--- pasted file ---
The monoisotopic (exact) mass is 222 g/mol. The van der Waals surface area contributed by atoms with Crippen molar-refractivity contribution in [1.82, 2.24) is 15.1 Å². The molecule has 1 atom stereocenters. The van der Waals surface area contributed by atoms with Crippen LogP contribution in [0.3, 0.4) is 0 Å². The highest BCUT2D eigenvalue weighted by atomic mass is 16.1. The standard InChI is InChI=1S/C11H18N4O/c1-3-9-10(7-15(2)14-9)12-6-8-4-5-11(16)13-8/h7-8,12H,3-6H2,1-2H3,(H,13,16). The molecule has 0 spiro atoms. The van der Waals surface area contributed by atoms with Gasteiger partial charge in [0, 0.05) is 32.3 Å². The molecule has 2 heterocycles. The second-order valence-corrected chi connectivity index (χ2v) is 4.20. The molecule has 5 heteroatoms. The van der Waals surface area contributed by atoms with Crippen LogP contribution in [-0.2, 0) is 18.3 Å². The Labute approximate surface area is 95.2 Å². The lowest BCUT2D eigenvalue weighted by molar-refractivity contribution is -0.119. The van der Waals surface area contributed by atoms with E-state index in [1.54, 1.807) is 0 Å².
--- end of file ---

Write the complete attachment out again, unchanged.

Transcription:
The monoisotopic (exact) mass is 222 g/mol. The van der Waals surface area contributed by atoms with Crippen molar-refractivity contribution in [1.82, 2.24) is 15.1 Å². The molecule has 1 atom stereocenters. The van der Waals surface area contributed by atoms with Crippen LogP contribution in [0.3, 0.4) is 0 Å². The highest BCUT2D eigenvalue weighted by atomic mass is 16.1. The standard InChI is InChI=1S/C11H18N4O/c1-3-9-10(7-15(2)14-9)12-6-8-4-5-11(16)13-8/h7-8,12H,3-6H2,1-2H3,(H,13,16). The molecule has 0 spiro atoms. The van der Waals surface area contributed by atoms with Gasteiger partial charge in [0, 0.05) is 32.3 Å². The molecule has 2 heterocycles. The second-order valence-corrected chi connectivity index (χ2v) is 4.20. The molecule has 5 heteroatoms. The van der Waals surface area contributed by atoms with Crippen LogP contribution in [-0.2, 0) is 18.3 Å². The Labute approximate surface area is 95.2 Å². The lowest BCUT2D eigenvalue weighted by molar-refractivity contribution is -0.119. The van der Waals surface area contributed by atoms with E-state index in [1.54, 1.807) is 0 Å².